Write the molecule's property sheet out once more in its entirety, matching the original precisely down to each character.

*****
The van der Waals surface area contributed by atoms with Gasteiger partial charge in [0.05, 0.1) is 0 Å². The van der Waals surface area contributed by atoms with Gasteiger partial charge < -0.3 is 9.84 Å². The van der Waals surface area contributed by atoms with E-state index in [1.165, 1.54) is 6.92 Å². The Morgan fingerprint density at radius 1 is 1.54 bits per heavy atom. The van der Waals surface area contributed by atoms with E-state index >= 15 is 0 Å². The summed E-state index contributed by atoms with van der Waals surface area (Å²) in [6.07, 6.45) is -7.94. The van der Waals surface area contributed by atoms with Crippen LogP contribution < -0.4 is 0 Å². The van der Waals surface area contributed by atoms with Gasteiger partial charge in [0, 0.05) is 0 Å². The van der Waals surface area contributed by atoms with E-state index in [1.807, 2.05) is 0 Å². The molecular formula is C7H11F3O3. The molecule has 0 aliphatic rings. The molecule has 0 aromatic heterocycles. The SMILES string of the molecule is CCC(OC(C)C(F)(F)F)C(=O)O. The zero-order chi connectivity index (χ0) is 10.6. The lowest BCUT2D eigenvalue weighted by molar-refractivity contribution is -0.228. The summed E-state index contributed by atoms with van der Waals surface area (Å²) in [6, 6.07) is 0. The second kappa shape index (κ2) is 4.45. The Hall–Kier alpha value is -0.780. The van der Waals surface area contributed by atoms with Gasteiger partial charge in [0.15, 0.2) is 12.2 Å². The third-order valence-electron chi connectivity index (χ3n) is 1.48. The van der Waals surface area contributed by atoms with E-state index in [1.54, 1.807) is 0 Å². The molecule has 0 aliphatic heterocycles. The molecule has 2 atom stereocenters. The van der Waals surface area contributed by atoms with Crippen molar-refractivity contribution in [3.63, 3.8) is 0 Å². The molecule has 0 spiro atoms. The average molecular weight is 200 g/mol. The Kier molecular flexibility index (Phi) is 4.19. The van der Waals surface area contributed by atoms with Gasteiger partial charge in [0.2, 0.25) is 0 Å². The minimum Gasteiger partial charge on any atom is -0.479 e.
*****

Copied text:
The van der Waals surface area contributed by atoms with Gasteiger partial charge in [0.05, 0.1) is 0 Å². The van der Waals surface area contributed by atoms with Gasteiger partial charge < -0.3 is 9.84 Å². The van der Waals surface area contributed by atoms with E-state index in [1.165, 1.54) is 6.92 Å². The Morgan fingerprint density at radius 1 is 1.54 bits per heavy atom. The van der Waals surface area contributed by atoms with E-state index >= 15 is 0 Å². The summed E-state index contributed by atoms with van der Waals surface area (Å²) in [6.07, 6.45) is -7.94. The van der Waals surface area contributed by atoms with Crippen LogP contribution < -0.4 is 0 Å². The van der Waals surface area contributed by atoms with Gasteiger partial charge in [0, 0.05) is 0 Å². The van der Waals surface area contributed by atoms with E-state index in [1.807, 2.05) is 0 Å². The molecular formula is C7H11F3O3. The molecule has 0 aliphatic rings. The molecule has 0 aromatic heterocycles. The SMILES string of the molecule is CCC(OC(C)C(F)(F)F)C(=O)O. The zero-order chi connectivity index (χ0) is 10.6. The lowest BCUT2D eigenvalue weighted by molar-refractivity contribution is -0.228. The summed E-state index contributed by atoms with van der Waals surface area (Å²) in [6, 6.07) is 0. The second kappa shape index (κ2) is 4.45. The Hall–Kier alpha value is -0.780. The van der Waals surface area contributed by atoms with Gasteiger partial charge in [0.15, 0.2) is 12.2 Å². The third-order valence-electron chi connectivity index (χ3n) is 1.48. The van der Waals surface area contributed by atoms with E-state index in [1.54, 1.807) is 0 Å². The molecule has 0 aliphatic heterocycles. The molecule has 2 atom stereocenters. The van der Waals surface area contributed by atoms with Crippen molar-refractivity contribution in [3.63, 3.8) is 0 Å². The molecule has 0 spiro atoms. The average molecular weight is 200 g/mol. The Kier molecular flexibility index (Phi) is 4.19. The van der Waals surface area contributed by atoms with Gasteiger partial charge in [0.2, 0.25) is 0 Å². The minimum Gasteiger partial charge on any atom is -0.479 e.